This morning we learned that the Taliban claimed responsibility for the horrific attack, which killed nine civilians, including children. More shockingly, I heard the very sad news that the prominent local Agence France-Presse (AFP) journalist Sardar Ahmad, his wife and two of his children were among the dead. Their youngest child is critically wounded and fighting for his life in hospital. I have known the whole family for years.
Taliban spokesperson Zabiullah Mujaheed confirmed in a statement this morning that the “Kabul Serena Hotel was attacked by a group of four hero martyrs …who conducted a successful military operation against infidels and their supporters”. According to the Afghan Ministry of Interior, all four fighters were teenagers who were hiding pistols inside their socks when they entered the well-guarded hotel.
At the time of the attack, Sardar and his family were apparently in the hotel having dinner to celebrate the Afghan New Year. This is not the first time that Taliban have attacked a civilian target and legitimized their acts by making false accusations against their victims and trying to connect them with the intelligence or military agencies. Taliban are increasingly choosing “soft” civilian targets like hotels and restaurants in order to win the propaganda war in Afghanistan, with total disregard for the protection of civilians and civilian objects under international humanitarian law (IHL), the law of war.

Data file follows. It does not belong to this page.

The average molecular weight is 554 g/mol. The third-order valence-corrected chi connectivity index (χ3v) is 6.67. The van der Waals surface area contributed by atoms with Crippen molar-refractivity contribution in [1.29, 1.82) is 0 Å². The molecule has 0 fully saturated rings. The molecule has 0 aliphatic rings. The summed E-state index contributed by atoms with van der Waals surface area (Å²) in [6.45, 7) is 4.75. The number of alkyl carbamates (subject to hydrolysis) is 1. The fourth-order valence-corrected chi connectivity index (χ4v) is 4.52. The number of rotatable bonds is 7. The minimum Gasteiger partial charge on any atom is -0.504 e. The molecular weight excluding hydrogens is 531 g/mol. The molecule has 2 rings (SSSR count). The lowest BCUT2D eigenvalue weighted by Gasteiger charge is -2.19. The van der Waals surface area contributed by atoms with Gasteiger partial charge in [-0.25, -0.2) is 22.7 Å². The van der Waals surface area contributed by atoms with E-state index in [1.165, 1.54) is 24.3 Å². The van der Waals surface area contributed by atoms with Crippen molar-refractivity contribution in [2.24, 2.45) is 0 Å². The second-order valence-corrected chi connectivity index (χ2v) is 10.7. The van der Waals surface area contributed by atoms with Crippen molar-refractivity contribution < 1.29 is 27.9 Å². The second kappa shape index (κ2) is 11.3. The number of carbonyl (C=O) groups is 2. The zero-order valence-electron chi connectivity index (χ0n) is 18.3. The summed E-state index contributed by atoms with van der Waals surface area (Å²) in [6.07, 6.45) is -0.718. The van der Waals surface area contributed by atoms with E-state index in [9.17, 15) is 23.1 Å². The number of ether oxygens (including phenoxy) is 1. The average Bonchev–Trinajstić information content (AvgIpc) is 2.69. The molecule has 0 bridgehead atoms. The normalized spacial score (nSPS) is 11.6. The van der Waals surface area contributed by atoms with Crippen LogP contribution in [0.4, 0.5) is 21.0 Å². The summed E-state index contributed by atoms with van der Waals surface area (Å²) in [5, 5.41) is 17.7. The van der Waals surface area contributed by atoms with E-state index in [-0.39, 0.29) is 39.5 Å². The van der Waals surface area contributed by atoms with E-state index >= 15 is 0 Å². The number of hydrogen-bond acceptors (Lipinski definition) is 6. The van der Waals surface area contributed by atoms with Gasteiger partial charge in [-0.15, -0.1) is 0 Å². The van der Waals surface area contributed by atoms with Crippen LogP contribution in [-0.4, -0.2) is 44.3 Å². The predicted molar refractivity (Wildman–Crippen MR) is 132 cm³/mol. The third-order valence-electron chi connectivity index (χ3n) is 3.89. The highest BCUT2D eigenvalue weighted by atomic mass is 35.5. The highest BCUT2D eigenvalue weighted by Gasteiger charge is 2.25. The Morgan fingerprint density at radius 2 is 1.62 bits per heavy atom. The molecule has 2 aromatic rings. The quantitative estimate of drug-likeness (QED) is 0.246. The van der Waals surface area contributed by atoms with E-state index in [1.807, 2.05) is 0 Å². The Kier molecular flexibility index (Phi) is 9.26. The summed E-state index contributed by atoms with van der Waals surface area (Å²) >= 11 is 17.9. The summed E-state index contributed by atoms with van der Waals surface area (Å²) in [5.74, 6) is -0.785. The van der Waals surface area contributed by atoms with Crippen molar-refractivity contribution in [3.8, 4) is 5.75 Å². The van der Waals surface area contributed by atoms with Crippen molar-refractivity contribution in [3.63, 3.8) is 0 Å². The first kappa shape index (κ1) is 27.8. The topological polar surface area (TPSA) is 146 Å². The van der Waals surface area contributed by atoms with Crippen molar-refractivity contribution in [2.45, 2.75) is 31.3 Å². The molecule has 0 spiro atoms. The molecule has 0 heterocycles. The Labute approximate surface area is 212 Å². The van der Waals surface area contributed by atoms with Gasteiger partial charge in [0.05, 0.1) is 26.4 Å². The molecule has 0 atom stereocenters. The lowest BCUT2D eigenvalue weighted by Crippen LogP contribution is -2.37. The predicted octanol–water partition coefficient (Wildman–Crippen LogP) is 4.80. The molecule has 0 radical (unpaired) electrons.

How do Afghans view these attacks?
Violence, suicide attacks, aerial bombings and night raids have sadly become part of daily life for Afghan people in the past 13 years. Many have witnessed the killing of their loved ones by the Taliban as well as international military forces in Afghanistan. Many people are asking why ordinary Afghan civilians are killed by the international forces who came here to protect them. At the same time, ordinary civilians are seeing more and more brutality from the Taliban. Since women and children are frequently killed in these attacks, people wonder how anyone could try to legitimize them as targets by calling them collaborators and spies.
The Taliban’s use of children in the attack on the Serena Hotel and other incidents, including suicide attacks, is a clear breach of international humanitarian law and international standards on children’s rights.
The Taliban are well aware of their obligations under international humanitarian law as a party to the conflict, but they only refer to it when it suits them. The Taliban must immediately end their brutal practice of targeting and killing civilians and abide by international humanitarian law. Likewise, they must immediately stop the use of children as fighters and suicide bombers.
In the course of the armed conflict, as well as in peace time, the Afghan government has a duty to make sure that all civilians and civilian objects are protected. That will need to be at the very top of the agenda for the new leadership of Afghanistan.
My family will continue to worry about me and my safety as long as I am in Afghanistan, but nothing can discourage me from doing this work while no civilian in the country is safe.
Afghanistan: 7-Point Human Rights Agenda for Presidential Candidates (Briefing, 6 March 2014)
What you didn’t know about the real Afghanistan (Blog, 21 October 2013)
Afghanistan: Protection of civilians must improve as security transition looms (News story, 9 October 2013)